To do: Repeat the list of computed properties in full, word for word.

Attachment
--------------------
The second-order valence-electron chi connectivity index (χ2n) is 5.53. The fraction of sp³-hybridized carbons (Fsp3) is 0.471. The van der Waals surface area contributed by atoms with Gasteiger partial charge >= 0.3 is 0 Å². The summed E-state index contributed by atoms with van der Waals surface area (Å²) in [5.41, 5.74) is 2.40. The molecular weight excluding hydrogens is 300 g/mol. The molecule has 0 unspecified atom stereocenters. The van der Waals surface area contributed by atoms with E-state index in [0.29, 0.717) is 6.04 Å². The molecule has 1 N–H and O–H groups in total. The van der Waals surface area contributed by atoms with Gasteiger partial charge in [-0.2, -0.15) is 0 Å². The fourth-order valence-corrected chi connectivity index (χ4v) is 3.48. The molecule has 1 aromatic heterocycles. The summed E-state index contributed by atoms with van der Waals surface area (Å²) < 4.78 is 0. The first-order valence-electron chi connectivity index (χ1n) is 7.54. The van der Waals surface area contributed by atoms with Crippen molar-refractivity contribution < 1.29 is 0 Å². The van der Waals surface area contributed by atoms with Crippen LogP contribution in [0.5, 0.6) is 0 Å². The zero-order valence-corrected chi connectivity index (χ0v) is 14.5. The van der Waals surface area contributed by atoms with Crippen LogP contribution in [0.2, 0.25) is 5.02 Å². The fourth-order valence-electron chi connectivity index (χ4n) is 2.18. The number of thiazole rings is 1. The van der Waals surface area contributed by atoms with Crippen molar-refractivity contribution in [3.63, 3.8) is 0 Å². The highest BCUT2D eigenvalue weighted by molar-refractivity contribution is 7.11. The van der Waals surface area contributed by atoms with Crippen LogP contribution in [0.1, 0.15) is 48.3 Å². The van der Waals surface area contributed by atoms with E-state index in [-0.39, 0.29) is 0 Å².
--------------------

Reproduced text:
The second-order valence-electron chi connectivity index (χ2n) is 5.53. The fraction of sp³-hybridized carbons (Fsp3) is 0.471. The van der Waals surface area contributed by atoms with Gasteiger partial charge >= 0.3 is 0 Å². The summed E-state index contributed by atoms with van der Waals surface area (Å²) in [5.41, 5.74) is 2.40. The molecular weight excluding hydrogens is 300 g/mol. The molecule has 0 unspecified atom stereocenters. The van der Waals surface area contributed by atoms with E-state index in [0.29, 0.717) is 6.04 Å². The molecule has 1 N–H and O–H groups in total. The van der Waals surface area contributed by atoms with Gasteiger partial charge in [-0.2, -0.15) is 0 Å². The fourth-order valence-corrected chi connectivity index (χ4v) is 3.48. The molecule has 1 aromatic heterocycles. The summed E-state index contributed by atoms with van der Waals surface area (Å²) < 4.78 is 0. The first-order valence-electron chi connectivity index (χ1n) is 7.54. The van der Waals surface area contributed by atoms with Crippen molar-refractivity contribution < 1.29 is 0 Å². The van der Waals surface area contributed by atoms with Crippen LogP contribution in [0.5, 0.6) is 0 Å². The zero-order valence-corrected chi connectivity index (χ0v) is 14.5. The van der Waals surface area contributed by atoms with Crippen LogP contribution in [0.2, 0.25) is 5.02 Å². The fourth-order valence-electron chi connectivity index (χ4n) is 2.18. The number of thiazole rings is 1. The van der Waals surface area contributed by atoms with Crippen molar-refractivity contribution in [3.63, 3.8) is 0 Å². The highest BCUT2D eigenvalue weighted by molar-refractivity contribution is 7.11. The van der Waals surface area contributed by atoms with Crippen LogP contribution in [0.1, 0.15) is 48.3 Å². The van der Waals surface area contributed by atoms with E-state index in [-0.39, 0.29) is 0 Å².